Please join us in congratulating Maggie Smith of Arroyo Grande, California, winner of the September 2014 eBird Challenge, sponsored by Carl Zeiss Sports Optic. Maggie’s name was drawn randomly from the 726 people who submitted at least twenty checklists from their patch during September. Maggie will receive a new ZEISS Conquest HD 8×42 binocular and a selection of books from Princeton University Press. We asked Maggie to tell us a little more about her patch birding below.
As days shorten and cooler temperatures descend, we are pleased to welcome one of our Autumn highlights: Ron Pittaway’s Winter Finch Forecast. While 2012-2013 was an epic finch flight, last winter (2013-2014) was the winter of no finch movements. Fortunately, this winter will be better than last! Here’s the forecast: This winter’s theme is a “mixed bag” of finch movements. For example, some species such as Purple Finch will go south while White-winged Crossbills will likely stay in the boreal forest in widely separated areas where spruces are laden with cones. Common Redpolls should move into southern Canada and the northern states because birch seed crops are thin to average across the north. See individual finch forecasts below for details.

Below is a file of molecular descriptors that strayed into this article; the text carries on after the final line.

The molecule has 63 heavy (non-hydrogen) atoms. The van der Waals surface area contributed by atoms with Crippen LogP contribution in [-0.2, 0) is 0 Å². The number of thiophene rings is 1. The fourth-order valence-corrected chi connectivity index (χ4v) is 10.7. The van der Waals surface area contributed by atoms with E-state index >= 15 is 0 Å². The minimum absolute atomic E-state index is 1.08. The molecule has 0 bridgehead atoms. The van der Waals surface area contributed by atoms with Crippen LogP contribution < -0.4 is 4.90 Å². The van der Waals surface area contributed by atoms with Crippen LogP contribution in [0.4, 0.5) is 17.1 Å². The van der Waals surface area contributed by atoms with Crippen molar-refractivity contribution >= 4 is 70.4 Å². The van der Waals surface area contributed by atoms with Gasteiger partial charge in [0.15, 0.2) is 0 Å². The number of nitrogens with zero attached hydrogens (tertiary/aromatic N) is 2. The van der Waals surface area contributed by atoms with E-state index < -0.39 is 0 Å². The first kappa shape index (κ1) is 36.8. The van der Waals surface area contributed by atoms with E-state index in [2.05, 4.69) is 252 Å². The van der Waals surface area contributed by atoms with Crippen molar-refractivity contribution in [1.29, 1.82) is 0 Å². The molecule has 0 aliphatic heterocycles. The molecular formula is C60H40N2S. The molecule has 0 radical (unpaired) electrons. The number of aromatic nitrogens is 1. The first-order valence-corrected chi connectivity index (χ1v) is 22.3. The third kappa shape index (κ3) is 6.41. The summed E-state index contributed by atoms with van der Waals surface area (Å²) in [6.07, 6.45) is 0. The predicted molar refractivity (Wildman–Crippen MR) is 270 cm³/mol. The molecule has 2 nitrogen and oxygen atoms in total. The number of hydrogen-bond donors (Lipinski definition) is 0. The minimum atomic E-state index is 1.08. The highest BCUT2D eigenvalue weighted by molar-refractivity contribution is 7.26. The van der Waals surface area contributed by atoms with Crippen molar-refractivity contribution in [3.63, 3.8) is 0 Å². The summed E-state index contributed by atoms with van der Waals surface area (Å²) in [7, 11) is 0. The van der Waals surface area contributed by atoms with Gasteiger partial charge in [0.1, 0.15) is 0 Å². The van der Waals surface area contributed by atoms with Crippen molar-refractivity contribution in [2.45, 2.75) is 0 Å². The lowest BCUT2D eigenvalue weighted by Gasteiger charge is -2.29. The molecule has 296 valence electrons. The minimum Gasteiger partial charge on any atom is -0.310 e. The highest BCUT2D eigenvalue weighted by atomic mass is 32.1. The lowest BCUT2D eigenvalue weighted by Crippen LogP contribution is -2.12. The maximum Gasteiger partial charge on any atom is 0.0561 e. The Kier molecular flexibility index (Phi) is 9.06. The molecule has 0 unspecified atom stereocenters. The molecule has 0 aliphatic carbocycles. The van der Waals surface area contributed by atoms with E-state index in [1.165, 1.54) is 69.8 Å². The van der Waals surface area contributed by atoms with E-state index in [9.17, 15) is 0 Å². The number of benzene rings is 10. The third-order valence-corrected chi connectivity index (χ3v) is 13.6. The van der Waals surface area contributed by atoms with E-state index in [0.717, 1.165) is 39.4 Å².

This month’s eBirder of the month challenge, sponsored by Carl Zeiss Sports Optic, focuses on migration birding. October is a spectacular month for migration around the world. At certain places, geography and weather conspire to concentrate migrants in huge numbers. While migration is most visible at these great concentration points, many birds move in a broad front across the interior of continents during October, and birders everywhere can do a great job of capturing this by entering their data into eBird. The idea behind this competition is to look for signs of visible migration at your favorite birding sites by conducting stationary counts of at least 1 hour duration, and recording all high flying migrants as ‘fly-overs’ on each checklist you submit. Each 1-hr+ stationary count will be entered into a pool of checklist submissions, from which the winning checklist will be drawn. So the more of these you do, the more likely you are to win. Winners will be notified by the 10th of the following month. Read on to find out more.
A lot has happened since our July 2014 article on “eBird’s Missing Species.” Shortly after our article was published, the August 2014 taxonomic update (which follows version 6.9 of the Clements Checklist) added 35 new species to the missing species list, mostly resulting from species splits. And over the past 45 days, dozens of birders have stepped up to enter records of the rare and little-known species that we highlighted. Thanks to your efforts, 92 species were added to eBird for the first time! That said, there’s still a lot of work to be done and 330 species still lack a valid record in eBird. For your enjoyment and inspiration, this article highlights the progress we’ve made and what has yet to be reported.